Virtual learningIt is a tough task for the authorities to provide a risk-free and secure environment.
Almost two years since the pandemic started, the disruptions it caused in various sectors continue unabated. The start-stop regime has brought immeasurable annoyance to the masses and, more so, to students who have had to endure the pangs of receiving classes through virtual mediums. This has had a considerable impact on their performance. Still, the problem of imparting courses online isn't unique to countries that suffer from infrastructural deficiencies as opposed to those countries that seemed ready for remote working and learning. But no preparation proved enough for the psychological impact the lockdown had on people.
The schools in Nepal have been intermittently shut for the most part in the last two years. The authorities have exercised due precaution to contain the virus by closing down schools. But their decision to close the schools came hastily without any measures to ensure seamless education for the multitudes studying in government schools. It wasn't just the students in remote areas of Nepal but also those in urban areas lacking the financial strength to afford laptops, tablets or even a rudimentary smartphone to continue studying. The lucky few studying in private institutions who could afford such devices did manage to continue, albeit with a few glitches along the way.
There has been a glaring discrepancy in formulating and implementing policies concerning Covid-19 management right from the start. In Nepal, we always seem to be aping the policies of other nations, particularly the West. Suppose they implement the need to carry vaccine passports. In that case, the administration imposes the requirement for vaccine cards—perhaps with the intention of inducing people to get their jabs—still, even a well-intentioned measure mentioned above piled more trouble on the average person. There was no need to rush people to crowd the vaccination centres at short notice. And actions such as limiting passengers on public transport and maintaining social distancing are rarely enforced.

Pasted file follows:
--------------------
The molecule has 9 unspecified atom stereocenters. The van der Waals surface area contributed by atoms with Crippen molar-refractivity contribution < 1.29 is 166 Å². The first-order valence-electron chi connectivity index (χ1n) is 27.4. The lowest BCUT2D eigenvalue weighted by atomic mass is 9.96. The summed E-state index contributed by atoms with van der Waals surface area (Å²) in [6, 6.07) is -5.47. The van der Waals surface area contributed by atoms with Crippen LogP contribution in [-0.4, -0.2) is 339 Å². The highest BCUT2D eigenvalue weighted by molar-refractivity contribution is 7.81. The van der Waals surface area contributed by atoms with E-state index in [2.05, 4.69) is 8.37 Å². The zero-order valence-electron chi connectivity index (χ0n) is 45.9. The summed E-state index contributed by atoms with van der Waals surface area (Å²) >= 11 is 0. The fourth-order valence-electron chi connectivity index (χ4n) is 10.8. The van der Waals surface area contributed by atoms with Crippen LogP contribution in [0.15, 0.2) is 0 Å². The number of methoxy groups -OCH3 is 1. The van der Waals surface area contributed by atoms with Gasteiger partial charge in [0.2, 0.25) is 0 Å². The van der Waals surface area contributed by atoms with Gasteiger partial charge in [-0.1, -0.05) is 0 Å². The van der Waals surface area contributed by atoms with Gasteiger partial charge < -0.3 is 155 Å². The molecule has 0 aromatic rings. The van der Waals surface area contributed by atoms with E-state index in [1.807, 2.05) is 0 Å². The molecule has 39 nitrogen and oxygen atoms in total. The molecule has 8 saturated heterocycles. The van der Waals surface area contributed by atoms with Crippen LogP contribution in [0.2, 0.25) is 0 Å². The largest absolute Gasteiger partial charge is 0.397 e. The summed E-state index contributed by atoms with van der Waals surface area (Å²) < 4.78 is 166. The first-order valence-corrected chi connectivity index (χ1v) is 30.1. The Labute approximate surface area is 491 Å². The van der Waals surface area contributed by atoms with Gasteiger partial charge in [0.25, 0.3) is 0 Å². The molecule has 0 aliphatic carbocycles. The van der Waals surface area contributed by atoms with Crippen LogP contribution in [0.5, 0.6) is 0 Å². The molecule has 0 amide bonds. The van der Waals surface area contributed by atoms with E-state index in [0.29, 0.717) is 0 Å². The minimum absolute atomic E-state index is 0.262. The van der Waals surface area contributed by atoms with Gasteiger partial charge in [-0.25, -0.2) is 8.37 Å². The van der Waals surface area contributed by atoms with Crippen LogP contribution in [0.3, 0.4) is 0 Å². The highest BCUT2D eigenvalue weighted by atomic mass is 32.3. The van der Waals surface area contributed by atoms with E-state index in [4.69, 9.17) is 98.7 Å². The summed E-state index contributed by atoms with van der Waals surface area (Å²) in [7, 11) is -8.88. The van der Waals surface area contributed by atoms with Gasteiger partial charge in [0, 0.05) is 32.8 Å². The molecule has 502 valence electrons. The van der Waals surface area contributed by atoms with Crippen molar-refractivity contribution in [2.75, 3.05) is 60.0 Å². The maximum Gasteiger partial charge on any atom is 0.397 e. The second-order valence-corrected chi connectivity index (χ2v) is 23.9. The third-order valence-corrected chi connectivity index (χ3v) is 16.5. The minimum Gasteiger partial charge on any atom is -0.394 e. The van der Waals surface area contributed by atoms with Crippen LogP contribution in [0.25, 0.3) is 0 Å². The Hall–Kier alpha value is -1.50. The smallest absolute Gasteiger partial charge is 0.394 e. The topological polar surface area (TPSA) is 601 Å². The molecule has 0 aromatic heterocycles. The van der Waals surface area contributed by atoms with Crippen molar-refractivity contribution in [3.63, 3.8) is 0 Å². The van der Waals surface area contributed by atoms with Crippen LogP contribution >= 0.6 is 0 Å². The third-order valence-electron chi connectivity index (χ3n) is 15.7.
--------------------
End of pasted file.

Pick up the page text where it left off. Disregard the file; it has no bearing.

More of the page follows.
No sooner had in-person classes resumed than they returned to the virtual medium, and parents have become increasingly worried about the impact on their children's overall knowledge. It shows how vital classroom interaction and mingling with peers is to achieve overall development. So, the critical question remains unanswered: Are students learning through virtual mediums? Or is it merely a tool to fill in idle time lest they happen to lose their way and resort to aimless loitering?The decisions to open and close schools have become a complex issue for all countries due to the ever-changing nature of the virus. And particularly for schools in urban areas of Nepal with a high concentration of students and without proper ventilation. But measures need to be taken to bridge the glaring disparity for those who do not have access to virtual learning platforms while keeping them safe from the dangers of the virus. It is a tough task for the authorities to provide a risk-free and secure environment.